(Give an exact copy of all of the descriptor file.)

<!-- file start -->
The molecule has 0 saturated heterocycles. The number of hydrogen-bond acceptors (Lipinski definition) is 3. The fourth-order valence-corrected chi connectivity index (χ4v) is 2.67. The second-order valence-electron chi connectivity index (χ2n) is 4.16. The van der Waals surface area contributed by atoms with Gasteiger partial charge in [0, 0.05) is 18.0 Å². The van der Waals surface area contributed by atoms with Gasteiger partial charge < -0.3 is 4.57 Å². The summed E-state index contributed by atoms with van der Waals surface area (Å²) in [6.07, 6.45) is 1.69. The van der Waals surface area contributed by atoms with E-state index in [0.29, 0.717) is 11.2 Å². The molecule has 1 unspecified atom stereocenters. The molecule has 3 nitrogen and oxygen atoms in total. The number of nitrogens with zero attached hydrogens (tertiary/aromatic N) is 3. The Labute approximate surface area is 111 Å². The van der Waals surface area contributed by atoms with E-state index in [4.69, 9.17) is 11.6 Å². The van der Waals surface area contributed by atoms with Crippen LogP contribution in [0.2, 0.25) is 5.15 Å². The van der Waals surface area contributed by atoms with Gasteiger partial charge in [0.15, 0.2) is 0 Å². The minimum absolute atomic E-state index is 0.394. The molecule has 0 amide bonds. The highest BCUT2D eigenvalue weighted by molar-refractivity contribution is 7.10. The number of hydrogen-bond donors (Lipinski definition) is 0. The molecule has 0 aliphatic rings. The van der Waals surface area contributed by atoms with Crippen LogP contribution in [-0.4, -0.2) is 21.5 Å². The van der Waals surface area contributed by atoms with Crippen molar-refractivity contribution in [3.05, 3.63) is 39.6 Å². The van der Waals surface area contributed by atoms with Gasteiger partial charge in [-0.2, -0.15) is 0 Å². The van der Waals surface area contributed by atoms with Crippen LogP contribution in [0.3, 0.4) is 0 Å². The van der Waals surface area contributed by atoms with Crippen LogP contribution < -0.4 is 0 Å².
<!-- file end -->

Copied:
The molecule has 0 saturated heterocycles. The number of hydrogen-bond acceptors (Lipinski definition) is 3. The fourth-order valence-corrected chi connectivity index (χ4v) is 2.67. The second-order valence-electron chi connectivity index (χ2n) is 4.16. The van der Waals surface area contributed by atoms with Gasteiger partial charge in [0, 0.05) is 18.0 Å². The van der Waals surface area contributed by atoms with Gasteiger partial charge < -0.3 is 4.57 Å². The summed E-state index contributed by atoms with van der Waals surface area (Å²) in [6.07, 6.45) is 1.69. The van der Waals surface area contributed by atoms with E-state index in [0.29, 0.717) is 11.2 Å². The molecule has 1 unspecified atom stereocenters. The molecule has 3 nitrogen and oxygen atoms in total. The number of nitrogens with zero attached hydrogens (tertiary/aromatic N) is 3. The Labute approximate surface area is 111 Å². The van der Waals surface area contributed by atoms with E-state index in [4.69, 9.17) is 11.6 Å². The van der Waals surface area contributed by atoms with Crippen LogP contribution in [0.2, 0.25) is 5.15 Å². The van der Waals surface area contributed by atoms with Gasteiger partial charge in [0.15, 0.2) is 0 Å². The minimum absolute atomic E-state index is 0.394. The molecule has 0 amide bonds. The highest BCUT2D eigenvalue weighted by molar-refractivity contribution is 7.10. The number of hydrogen-bond donors (Lipinski definition) is 0. The molecule has 0 aliphatic rings. The van der Waals surface area contributed by atoms with Crippen LogP contribution in [-0.4, -0.2) is 21.5 Å². The van der Waals surface area contributed by atoms with Crippen molar-refractivity contribution in [3.05, 3.63) is 39.6 Å². The van der Waals surface area contributed by atoms with Gasteiger partial charge in [-0.2, -0.15) is 0 Å². The van der Waals surface area contributed by atoms with Crippen LogP contribution in [0.3, 0.4) is 0 Å². The van der Waals surface area contributed by atoms with Crippen LogP contribution < -0.4 is 0 Å².